I've discussed Gilead Sciences (NASDAQ:GILD) before. I myself have not taken the plunge in biotech. The field scares the hell out of me (Then again what isn't scary these days?). That being said, I missed out on some big opportunities in Gilead. Between 2013 and 2014 the firm more than doubled revenues to over $24 billion! Through the first 3 quarters of 2015, I have the company at $23 billion in revenues. With the next earnings report coming out on the 2nd of February, it's fair to say they're going to easily beat 2014 revenues. Net income is also going to outpace 2014. How have they accomplished this? Their wonder drug Sovaldi has an $84,000 price tag for the treatment. I am so thankful I don't have Hepatitis.
Alas, in the wake of this giant financial success, patients, insurance companies and government officials are getting perturbed by the greed. The company has had a great couple of years. Massachusetts Attorney General Mara Healey was on CNBC today (01/28/16) attacking the ethics of Gilead Sciences' pricing of it's Hepatitis C drug treatments. State governments making moves on drug prices would be great for patients, but an absolute nightmare for shareholders.
If Massachusetts pursues this, is there validity?
The attorney general sent a letter to Gilead badgering the company about its pricing and is quoted in the Boston Globe as saying that their high prices "may constitute an unfair trade practice in violation of Massachusetts law." Her office may use consumer protection laws to file a complaint against the company. Those shrugging the AG off should take note, federal and state agencies are not exactly on the medical field's side these days. I can't say that Healey is wrong when she says "this drug is priced in a way that puts it out of reach of people who need it." I think Gilead could face a real fight if Healey pursues this in a legal battle. She has firm ground to stand on in terms of how much Medicaid and state agencies are footing the bill for the low-income in Massachusetts. It stands to reason that if the bay state was successful in legally blocking Gilead's pricing structure, other states would.
The stock did not react pleasantly to the news, dropping 2.3% on top of its already lackluster month (the whole market has had a lackluster month).
Protect your money
I still regret not buying into Gilead. That stock had an incredible climb. That being said, it's not a great time to buy. Look at the situation. The company is taking flak for the very pricing strategy that is making it such a desirable stock. Furthermore, Gilead is facing rising competition. Merk and Co. (NYSE:MRK) has just received FDA approval for its own drug for Hep C treatment. Zepatier, is expected to be priced at $54,600. This is well below Gilead's product valuations. Can you say pricing war? Let's not kid ourselves, Gilead's stock would dip big time if they lose out on their absurd pricing for Sovaldi (or the even more expensive Harvoni).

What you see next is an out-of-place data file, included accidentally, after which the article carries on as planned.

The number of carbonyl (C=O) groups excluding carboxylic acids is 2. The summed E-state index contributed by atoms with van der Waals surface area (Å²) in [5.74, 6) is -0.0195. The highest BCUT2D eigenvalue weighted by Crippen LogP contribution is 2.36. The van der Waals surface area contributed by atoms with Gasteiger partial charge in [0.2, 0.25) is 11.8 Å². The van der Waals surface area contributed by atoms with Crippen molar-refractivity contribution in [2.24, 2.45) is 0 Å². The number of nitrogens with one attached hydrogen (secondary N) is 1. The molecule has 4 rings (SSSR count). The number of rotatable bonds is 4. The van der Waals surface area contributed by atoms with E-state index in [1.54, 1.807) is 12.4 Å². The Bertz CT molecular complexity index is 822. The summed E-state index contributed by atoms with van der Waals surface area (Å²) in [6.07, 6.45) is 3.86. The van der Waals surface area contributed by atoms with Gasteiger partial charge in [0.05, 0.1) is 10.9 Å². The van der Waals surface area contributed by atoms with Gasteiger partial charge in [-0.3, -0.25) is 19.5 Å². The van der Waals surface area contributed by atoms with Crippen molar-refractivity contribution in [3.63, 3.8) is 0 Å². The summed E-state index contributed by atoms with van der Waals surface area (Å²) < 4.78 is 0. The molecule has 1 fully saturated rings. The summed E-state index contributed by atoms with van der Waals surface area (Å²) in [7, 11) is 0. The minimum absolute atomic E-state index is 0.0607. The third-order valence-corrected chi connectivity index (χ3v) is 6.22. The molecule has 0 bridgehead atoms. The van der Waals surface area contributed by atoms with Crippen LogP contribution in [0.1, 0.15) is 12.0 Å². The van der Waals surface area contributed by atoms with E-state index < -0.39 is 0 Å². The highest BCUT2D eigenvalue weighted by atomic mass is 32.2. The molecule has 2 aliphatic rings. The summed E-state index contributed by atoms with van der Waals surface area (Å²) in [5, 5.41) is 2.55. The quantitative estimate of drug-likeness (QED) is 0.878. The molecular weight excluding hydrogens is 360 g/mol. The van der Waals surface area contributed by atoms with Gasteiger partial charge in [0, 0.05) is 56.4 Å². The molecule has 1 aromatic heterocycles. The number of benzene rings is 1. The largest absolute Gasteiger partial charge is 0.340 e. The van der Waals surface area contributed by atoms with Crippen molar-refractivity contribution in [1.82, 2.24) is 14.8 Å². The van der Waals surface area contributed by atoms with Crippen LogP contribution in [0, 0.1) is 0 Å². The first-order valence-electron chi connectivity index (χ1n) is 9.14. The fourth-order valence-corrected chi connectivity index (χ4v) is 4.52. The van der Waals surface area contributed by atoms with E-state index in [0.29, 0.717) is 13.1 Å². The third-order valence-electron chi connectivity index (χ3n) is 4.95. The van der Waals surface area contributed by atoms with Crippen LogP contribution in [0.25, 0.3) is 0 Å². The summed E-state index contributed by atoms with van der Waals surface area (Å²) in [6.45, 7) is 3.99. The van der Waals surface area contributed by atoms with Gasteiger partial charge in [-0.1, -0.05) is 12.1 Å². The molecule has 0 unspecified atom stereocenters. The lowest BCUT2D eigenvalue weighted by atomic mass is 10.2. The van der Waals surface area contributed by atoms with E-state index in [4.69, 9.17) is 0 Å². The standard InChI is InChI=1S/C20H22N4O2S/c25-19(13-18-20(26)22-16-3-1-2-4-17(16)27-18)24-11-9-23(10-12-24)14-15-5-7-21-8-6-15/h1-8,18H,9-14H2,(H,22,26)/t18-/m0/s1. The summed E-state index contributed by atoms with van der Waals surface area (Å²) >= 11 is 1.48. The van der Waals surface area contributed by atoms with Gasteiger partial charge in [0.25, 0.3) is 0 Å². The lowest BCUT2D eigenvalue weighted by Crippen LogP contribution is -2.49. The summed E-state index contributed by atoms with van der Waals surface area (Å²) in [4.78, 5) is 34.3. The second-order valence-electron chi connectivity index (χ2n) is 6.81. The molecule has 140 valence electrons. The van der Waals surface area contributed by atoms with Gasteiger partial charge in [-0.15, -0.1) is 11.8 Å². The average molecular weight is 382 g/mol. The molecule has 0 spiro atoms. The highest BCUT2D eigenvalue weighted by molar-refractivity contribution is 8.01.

Growing competition in this field is almost a death sentence in my eyes considering the finite customer base. If you reference my previous looks at Gilead, you'll see that the company has about 3 million potential US clients. This isn't like the car industry where General Motors (NYSE:GM) and Ford (NYSE:F) compete for rebates on SUV's every year. Hepatitis C has a grim future with all the new drugs that are coming to the table. A bidding war for this infected population could prove very damaging to Gilead's financial success.
Any itch I had to buy stock during this month's dip is no longer there. Couple the possibility of the Bay State making real legal moves toward the company with the undercutting that is about to take place from new competitors and the oil field that was Hepatitis C is going to dwindle much quicker than originally planned. The company has other products in the pipeline, and $15 billion in cash laying around for acquisitions/general expenses, but a price battle within the United States has the potential to really hurt revenues in the near term. Their leaps and gains in revenue growth, such as the 37% jump year over year for Q3 will be very hard to replicate with lower pricing and market competition.
To buy this stock now, means that you have a firm belief that Gilead is going to make new strides in areas outside of Hepatitis C treatments such as their research in cancer. As I said earlier, Biotechs scare the hell out of me. One bad clinical trial and suddenly you're down 10% in an afternoon. Those who have taken the ride had a great time, but it might be time to find a new horse. Kudos to those who bought in early though. I'd like to give even more kudos to those who sold over $100.
Disclosure: I/we have no positions in any stocks mentioned, and no plans to initiate any positions within the next 72 hours.
I wrote this article myself, and it expresses my own opinions. I am not receiving compensation for it (other than from Seeking Alpha). I have no business relationship with any company whose stock is mentioned in this article.